Of Heroes and Coaches, Fathers and Sons

WHEN I WAS A STARRY-EYED high school sophomore dreaming that I could be the next Johnny Unitas, I met a real life All American quarterback whose story seemed straight out of an inspiring Hollywood film, long before “Friday Night Lights.”

His name was Robert Duty, and he could have been the older brother of anyone on our team. He was in his early 20s, and he was a legend at our high school in Central Texas, having quarterbacked the school’s only team to ever win a district championship in a state where football is king.

Robert Duty in a sports media photo at North Texas State University, 1960.
Robert Duty in a sports media photo at North Texas State University, 1960.

He had gone on to play college football at North Texas State University, where he was good enough to be signed as a free agent by the San Diego Chargers of the upstart American Football League, which would eventually merge with the National Football League – and that’s where he had been that summer, toiling through the Chargers’ pre-season camp trying to make the team as a rookie.

So imagine our surprise when our high school’s two-a-day football workouts began and we discovered the much heralded high school hero back home where he had become his alma mater’s quarterback coach.

The story of how Coach Duty had wound up back home quickly got out, though not from his mouth. While in the Chargers’ rookie training camp, where he had been impressing the San Diego coaching staff, he got a long-distance call from home with bad news: His father had become seriously ill and might even die.

That day Duty left the Chargers’ training camp with the door open for him to return. He never did.

“Robert wanted to be home to help take care of his father,” our former head coach, Ira Conner, later told me. “Robert loved his father like no son I ever knew. His dad was the center of his universe. He credited him for becoming the athlete he became, and he was going to be at his father’s bedside now that he needed his son.”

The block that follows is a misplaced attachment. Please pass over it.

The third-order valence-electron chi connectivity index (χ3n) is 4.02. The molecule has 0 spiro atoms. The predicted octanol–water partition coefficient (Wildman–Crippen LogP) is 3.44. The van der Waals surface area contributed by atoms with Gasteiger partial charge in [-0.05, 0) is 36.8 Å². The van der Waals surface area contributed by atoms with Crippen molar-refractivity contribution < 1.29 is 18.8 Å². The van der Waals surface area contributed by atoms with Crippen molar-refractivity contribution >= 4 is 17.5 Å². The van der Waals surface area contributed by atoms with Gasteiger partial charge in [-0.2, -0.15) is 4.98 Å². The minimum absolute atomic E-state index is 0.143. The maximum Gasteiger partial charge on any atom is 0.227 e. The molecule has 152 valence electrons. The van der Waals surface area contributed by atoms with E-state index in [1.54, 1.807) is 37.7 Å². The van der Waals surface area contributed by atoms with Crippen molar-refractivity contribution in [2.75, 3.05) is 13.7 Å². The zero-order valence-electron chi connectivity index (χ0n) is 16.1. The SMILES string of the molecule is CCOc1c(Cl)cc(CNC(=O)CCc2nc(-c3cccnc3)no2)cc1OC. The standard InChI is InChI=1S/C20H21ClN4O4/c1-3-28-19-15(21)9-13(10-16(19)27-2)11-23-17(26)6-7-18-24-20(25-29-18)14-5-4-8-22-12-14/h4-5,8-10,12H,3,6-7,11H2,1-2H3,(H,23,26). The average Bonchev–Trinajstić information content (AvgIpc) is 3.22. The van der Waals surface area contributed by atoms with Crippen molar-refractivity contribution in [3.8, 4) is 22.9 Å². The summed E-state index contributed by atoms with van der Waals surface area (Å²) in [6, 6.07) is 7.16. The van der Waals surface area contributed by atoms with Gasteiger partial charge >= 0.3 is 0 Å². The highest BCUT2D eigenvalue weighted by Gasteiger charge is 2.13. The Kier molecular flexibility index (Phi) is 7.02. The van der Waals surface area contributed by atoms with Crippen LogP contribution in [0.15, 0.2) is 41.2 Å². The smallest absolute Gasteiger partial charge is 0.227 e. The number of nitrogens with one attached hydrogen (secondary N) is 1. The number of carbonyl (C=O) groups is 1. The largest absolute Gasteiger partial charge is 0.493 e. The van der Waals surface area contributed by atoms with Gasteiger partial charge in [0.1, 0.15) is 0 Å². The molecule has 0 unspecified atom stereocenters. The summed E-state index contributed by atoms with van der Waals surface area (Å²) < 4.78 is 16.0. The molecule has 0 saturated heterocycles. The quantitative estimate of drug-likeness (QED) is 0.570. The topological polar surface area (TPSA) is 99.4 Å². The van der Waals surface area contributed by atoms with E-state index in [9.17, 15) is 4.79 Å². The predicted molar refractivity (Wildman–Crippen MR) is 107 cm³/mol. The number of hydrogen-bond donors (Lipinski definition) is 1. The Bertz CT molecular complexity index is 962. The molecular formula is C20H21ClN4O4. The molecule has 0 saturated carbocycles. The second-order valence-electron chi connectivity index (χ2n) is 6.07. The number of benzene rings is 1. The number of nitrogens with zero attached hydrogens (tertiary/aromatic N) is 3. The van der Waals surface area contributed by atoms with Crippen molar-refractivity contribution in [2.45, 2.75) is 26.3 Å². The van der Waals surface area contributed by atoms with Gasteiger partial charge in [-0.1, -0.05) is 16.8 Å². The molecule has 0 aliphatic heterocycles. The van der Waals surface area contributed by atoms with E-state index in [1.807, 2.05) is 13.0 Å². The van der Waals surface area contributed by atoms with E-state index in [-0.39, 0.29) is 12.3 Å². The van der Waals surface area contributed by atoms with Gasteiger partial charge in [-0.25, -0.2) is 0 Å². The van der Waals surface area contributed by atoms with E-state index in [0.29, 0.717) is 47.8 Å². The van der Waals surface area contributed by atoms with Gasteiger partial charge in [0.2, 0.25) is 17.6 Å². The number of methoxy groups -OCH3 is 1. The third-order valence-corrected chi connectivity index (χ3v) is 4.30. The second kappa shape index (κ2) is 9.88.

The story brought a lump to my throat, as I’m sure it did to other athletes who heard it.

I must confess that I was hardly Coach Duty’s prize pupil.

“For a quarterback,” he once said to me, “you sure ask all the wrong questions.”

That was true. In fact, I never played quarterback for his teams, nor even graduated from that high school.

But it didn’t stop me from asking questions, questions that I’m sure Coach Duty didn’t want to consider.

Was he ever going back to the Chargers? How could he walk away from pursuing his childhood dream? Hadn’t he wanted to become an NFL quarterback?

“Son,” he said to me one day, after I had pestered him once more. “There are bigger dreams than becoming the next Johnny Unitas.”

That shut me up, but only for a while.

Quarterback Robert Duty calling signals in North Texas State University’s 1960 homecoming game against Hardin-Simmons.

A few years later, while I was a young sportswriter at my hometown daily, I was telling the story about Coach Duty giving up his shot at becoming an NFL quarterback to be with his ill father to my role model among sportswriters, Jim Montgomery, a columnist at the paper.

“You know, there’s something there,” said Jim. “Robert Duty had incredible talent. Who knows what he might have been had the stars lined up differently.”

Montgomery then told me that he had once interviewed Abner Haynes, an outstanding running back with the Chargers and other NFL teams in the 1960s who had been teammates with Duty at North Texas State.

“Abner Haynes said that Robert Duty was the best quarterback he had ever played with, bar none,” Jim said.

By this time Duty was head coach of his alma mater, University High School in Waco, Texas. One day I cornered him again, there to continue asking all the wrong questions, I’m sure he thought. His father had died two years after he left the Chargers’ rookie camp, and life had moved on.

Did he have any second thoughts? Being that talented and that close to achieving his childhood dream – some people might have looked on that as a tragedy.

We talked that afternoon, about childhood dreams, about fathers and sons, about heroes and rebels. We each had tears in our eyes. When he gave me a parting hug, it was as if I had hugged Johnny Unitas.

“Son, the only tragedy of my decision,” he finally said, “would have been if I hadn’t come home.”

A few years ago, when my own father died, I got a condolence letter I didn’t expect. It was from Coach Duty and said simply: “Nothing’s greater than a father.”

I had heard the same thing from my own childhood hero, Mickey Mantle, as I have from many other men whose lives would not have been the same without their fathers.

It’s so true.

Sadly, last week I got the news that Coach Duty, at the age of 76, had died there in Central Texas, not all that far from the high school and the football field where he became a legend.

And, in his own way, every bit as big as Johnny Unitas.